The Age of George III

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Pitt's Domestic Policies during the French Wars

"The French Revolution made Pitt a Tory"— that is, it pre-empted his days as a liberal, progressive reformer. He was obliged to adopt the attitudes of a traditional Eighteenth Century Prime Minister because of the change in direction of the French Revolution. He had to ensure that he continued with the only two compulsory duties of any Prime Minister:

  1. maintain domestic law and order
  2. protect the realm from foreign invasion

It was a retrogressive and reactionary step against progressive reform, but the changes in Pitt's policies did not take place in the period 1789-92 when France still had a peaceful Constitutional Monarchy.

Pitt maintained a cautious neutrality towards the reform clubs

He did not suppress the Corresponding Societies, but local JPs, Lords Lieutenant etc. were advised by the Home Office to keep an eye on any democratic movements and to send reports, copies of letters sent/ received by members, and copies of publications to the Home Office so Pitt and the government could monitor their activities.

1792: Edict of Fraternity

As the Jacobins came to dominate French political life, Pitt and the government grew cooler towards the Corresponding Societies and saw them as dangerous (cf America).

1793 : Death of Louis XVI and beginning of the Revolutionary Wars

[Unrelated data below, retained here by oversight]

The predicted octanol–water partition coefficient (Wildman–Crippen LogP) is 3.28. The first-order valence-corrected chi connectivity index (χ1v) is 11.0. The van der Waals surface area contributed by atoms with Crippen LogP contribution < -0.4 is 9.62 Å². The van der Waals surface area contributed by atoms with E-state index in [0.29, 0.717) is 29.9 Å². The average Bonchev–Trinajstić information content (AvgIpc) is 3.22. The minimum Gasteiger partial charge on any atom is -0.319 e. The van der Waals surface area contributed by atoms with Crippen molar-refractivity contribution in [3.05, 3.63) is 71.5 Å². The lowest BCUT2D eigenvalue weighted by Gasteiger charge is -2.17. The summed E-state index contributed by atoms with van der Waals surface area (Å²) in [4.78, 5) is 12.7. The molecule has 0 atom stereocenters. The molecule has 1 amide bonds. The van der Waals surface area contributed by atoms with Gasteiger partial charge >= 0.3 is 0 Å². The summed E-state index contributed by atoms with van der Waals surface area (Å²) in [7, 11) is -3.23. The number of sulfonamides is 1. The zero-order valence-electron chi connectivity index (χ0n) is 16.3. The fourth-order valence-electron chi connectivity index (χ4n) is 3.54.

In Britain, toleration of reform movements ended. The Societies were seen as agents of rebellion: if reformers were sympathetic to the Revolution they were seen as traitors who supported the national enemy: they were referred to as 'English Jacobins'. Pitt decided to suppress the Societies. The Home Office collected all available information on them and clamped down.

1793 Aliens Act prevented any French Republican from coming to England. It also stopped the exchange of visitors and speakers - but allowed emigrés to travel freely.

23 May 1794 Suspension of Habeas Corpus allowed the arrest and imprisonment of persons 'on suspicion' without requiring charges or a trial.

Local JPs were ordered to investigate the leaders of the Corresponding Societies, and if there was any evidence against them, to prosecute. JPs were very active because they represented the landed interest, and feared for their lives and property in the event of a revolution. There were many trials and imprisonments.

 In SCOTLAND, Braxfield earned a reputation comparable to that of Judge Jeffries. Braxfield was an Edinburgh JP who was investigating treasonable offences and meting out savage punishments such as giving sentences of life transportation to Muir, Margarot and Palmer, the leaders of the Edinburgh Corresponding Society. They were condemned for sedition; for being in league with the French; for being dangerous revolutionaries: in reality they were a doctor and two lawyers who were MODERATE REFORM ERS asking for some changes in the Constitution. They were not revolutionaries.

1794 - The harvest was poor; food prices were high and trade was dislocated by high prices and war. Agitators held huge meetings and bread riots broke out in Nottingham, Coventry, Sheffield and Sussex. The King 's coach was attacked by a mob in October (at the state opening of Parliament), with cries of 'No King', 'No war', 'No famine', 'No Pitt'. The windows of No 10 Downing Street were smashed.

Summer/Autumn 1794

The Government held a series of TREASON TRIALS. Leaders of most Corresponding Societies (e.g. Hardy from London; others from Leeds, Sheffield etc) were arrested and tried on charges of sedition and treason. The English trials were NOT so severe as the Scottish ones because

1792 Libel Act